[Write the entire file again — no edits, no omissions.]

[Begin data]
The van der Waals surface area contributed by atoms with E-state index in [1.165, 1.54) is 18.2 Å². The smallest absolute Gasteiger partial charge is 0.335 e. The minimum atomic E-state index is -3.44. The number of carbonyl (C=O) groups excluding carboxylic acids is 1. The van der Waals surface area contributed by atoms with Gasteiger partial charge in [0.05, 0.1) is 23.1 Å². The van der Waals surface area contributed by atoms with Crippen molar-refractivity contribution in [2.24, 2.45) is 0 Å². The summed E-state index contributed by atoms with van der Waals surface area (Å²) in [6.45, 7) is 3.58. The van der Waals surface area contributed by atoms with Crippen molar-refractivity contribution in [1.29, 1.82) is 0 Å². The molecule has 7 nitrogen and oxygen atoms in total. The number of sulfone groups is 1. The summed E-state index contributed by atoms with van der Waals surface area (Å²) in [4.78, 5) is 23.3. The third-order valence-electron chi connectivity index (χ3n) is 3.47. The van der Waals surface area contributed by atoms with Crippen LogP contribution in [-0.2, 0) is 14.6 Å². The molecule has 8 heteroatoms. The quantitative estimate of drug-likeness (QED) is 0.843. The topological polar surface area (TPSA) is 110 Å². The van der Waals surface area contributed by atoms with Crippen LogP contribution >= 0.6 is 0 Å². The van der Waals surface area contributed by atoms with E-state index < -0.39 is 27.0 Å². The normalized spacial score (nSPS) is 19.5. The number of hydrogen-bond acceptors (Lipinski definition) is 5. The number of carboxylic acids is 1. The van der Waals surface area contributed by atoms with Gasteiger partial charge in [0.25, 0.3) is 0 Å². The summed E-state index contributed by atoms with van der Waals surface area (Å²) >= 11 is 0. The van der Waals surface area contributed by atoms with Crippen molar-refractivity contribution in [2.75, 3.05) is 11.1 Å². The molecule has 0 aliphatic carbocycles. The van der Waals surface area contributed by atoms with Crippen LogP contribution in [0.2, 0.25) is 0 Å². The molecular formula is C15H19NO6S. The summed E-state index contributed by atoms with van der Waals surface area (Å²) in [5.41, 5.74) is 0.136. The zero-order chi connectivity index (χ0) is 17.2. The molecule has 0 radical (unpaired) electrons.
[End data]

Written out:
The van der Waals surface area contributed by atoms with E-state index in [1.165, 1.54) is 18.2 Å². The smallest absolute Gasteiger partial charge is 0.335 e. The minimum atomic E-state index is -3.44. The number of carbonyl (C=O) groups excluding carboxylic acids is 1. The van der Waals surface area contributed by atoms with Gasteiger partial charge in [0.05, 0.1) is 23.1 Å². The van der Waals surface area contributed by atoms with Crippen molar-refractivity contribution in [2.24, 2.45) is 0 Å². The summed E-state index contributed by atoms with van der Waals surface area (Å²) in [6.45, 7) is 3.58. The van der Waals surface area contributed by atoms with Crippen molar-refractivity contribution in [1.29, 1.82) is 0 Å². The molecule has 7 nitrogen and oxygen atoms in total. The number of sulfone groups is 1. The summed E-state index contributed by atoms with van der Waals surface area (Å²) in [4.78, 5) is 23.3. The third-order valence-electron chi connectivity index (χ3n) is 3.47. The van der Waals surface area contributed by atoms with Crippen LogP contribution in [-0.2, 0) is 14.6 Å². The molecule has 8 heteroatoms. The quantitative estimate of drug-likeness (QED) is 0.843. The topological polar surface area (TPSA) is 110 Å². The van der Waals surface area contributed by atoms with Crippen LogP contribution >= 0.6 is 0 Å². The van der Waals surface area contributed by atoms with E-state index < -0.39 is 27.0 Å². The normalized spacial score (nSPS) is 19.5. The number of hydrogen-bond acceptors (Lipinski definition) is 5. The number of carboxylic acids is 1. The van der Waals surface area contributed by atoms with Gasteiger partial charge in [0.25, 0.3) is 0 Å². The summed E-state index contributed by atoms with van der Waals surface area (Å²) >= 11 is 0. The van der Waals surface area contributed by atoms with Crippen molar-refractivity contribution in [2.75, 3.05) is 11.1 Å². The molecule has 0 aliphatic carbocycles. The van der Waals surface area contributed by atoms with Crippen LogP contribution in [0.2, 0.25) is 0 Å². The molecular formula is C15H19NO6S. The summed E-state index contributed by atoms with van der Waals surface area (Å²) in [5.41, 5.74) is 0.136. The zero-order chi connectivity index (χ0) is 17.2. The molecule has 0 radical (unpaired) electrons.